He has reason to be concerned. There has been what one staffer referred to as a “serious Pulitzer drain.” Of the twelve main reporters responsible for four Pulitzers for writing at the Morning News, only two remain on staff. While some undoubtedly left for reasons unrelated to the paper’s management, a number of employees believe, in the words of one reporter, “they left because there was general unhappiness with the way the newspaper deals with long-term projects.”
Then there is the paper’s rigidly enforced conservatism. Under the guise of fairness, its coverage of the city is often toothless, like most of the 45 stories generated by the city’s attempt to woo Boeing to relocate to the area. Boeing jilted Dallas for Chicago, in part because of Big D’s lack of a vital downtown. Instead of a series of soul-searching articles about how to attain a healthy urban core, or a number of profiles of cities (like Chicago) that have attained one, the paper focused somewhat myopically on the details of Boeing’s search and ignored the larger issues.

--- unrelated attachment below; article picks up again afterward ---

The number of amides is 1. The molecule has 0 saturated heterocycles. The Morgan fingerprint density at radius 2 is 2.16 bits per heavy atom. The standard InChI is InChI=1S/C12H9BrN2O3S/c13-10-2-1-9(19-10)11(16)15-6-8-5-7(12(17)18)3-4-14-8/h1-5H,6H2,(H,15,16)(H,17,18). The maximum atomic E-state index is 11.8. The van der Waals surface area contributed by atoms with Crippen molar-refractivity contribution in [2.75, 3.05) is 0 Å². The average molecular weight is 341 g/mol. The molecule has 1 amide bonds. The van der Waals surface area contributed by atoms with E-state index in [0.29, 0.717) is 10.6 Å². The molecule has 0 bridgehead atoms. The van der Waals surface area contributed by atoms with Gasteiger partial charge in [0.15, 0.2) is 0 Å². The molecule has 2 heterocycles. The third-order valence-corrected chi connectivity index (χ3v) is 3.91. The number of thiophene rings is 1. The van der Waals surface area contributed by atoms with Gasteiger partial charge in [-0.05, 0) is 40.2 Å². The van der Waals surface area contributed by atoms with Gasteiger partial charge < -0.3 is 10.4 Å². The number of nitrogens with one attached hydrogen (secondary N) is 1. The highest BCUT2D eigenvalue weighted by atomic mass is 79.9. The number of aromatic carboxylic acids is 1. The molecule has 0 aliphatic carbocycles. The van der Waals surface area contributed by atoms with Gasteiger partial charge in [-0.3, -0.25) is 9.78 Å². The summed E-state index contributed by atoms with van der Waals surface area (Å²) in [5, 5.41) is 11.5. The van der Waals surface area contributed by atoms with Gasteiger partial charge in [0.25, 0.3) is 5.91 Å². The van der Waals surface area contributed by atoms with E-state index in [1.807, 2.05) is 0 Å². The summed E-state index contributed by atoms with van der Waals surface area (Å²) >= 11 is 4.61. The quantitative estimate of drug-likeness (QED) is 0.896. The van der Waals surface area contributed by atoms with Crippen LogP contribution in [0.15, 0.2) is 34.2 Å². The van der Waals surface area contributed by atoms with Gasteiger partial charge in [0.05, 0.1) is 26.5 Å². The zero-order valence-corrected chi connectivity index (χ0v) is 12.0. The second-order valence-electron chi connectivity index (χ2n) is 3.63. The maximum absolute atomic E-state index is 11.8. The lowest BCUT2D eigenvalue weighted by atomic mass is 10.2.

The same criticism can be applied to many of the paper’s numerous columnists, who attempt to serve readers by informing and entertaining them, but too rarely by challenging them. Two of the few virtues of the Morning News of yesteryear were Paul Crume’s Big D, which ran on the front page and managed to convey a sense of what Dallas was thinking, and the writings of Frank X. Tolbert, who covered Texas and Texana like no one has in a newspaper before or since. I miss Crume and Tolbert, and I suspect I’m not the only one.
Besides dealing with these challenges, Mong must also grapple with newer issues such as cross-promoting coverage with Belo properties Channel 8 and cable network TXCN and justifying more cost cutting when corporate just wrote off the $37.5 million investment in CueCat, the weird-looking capital C with a bar code symbol that’s all over every edition of the paper. It’s an unrealized technology that presumes readers can’t type in a URL if they’re seeking additional coverage of a story, and it takes up way too much valuable newsprint.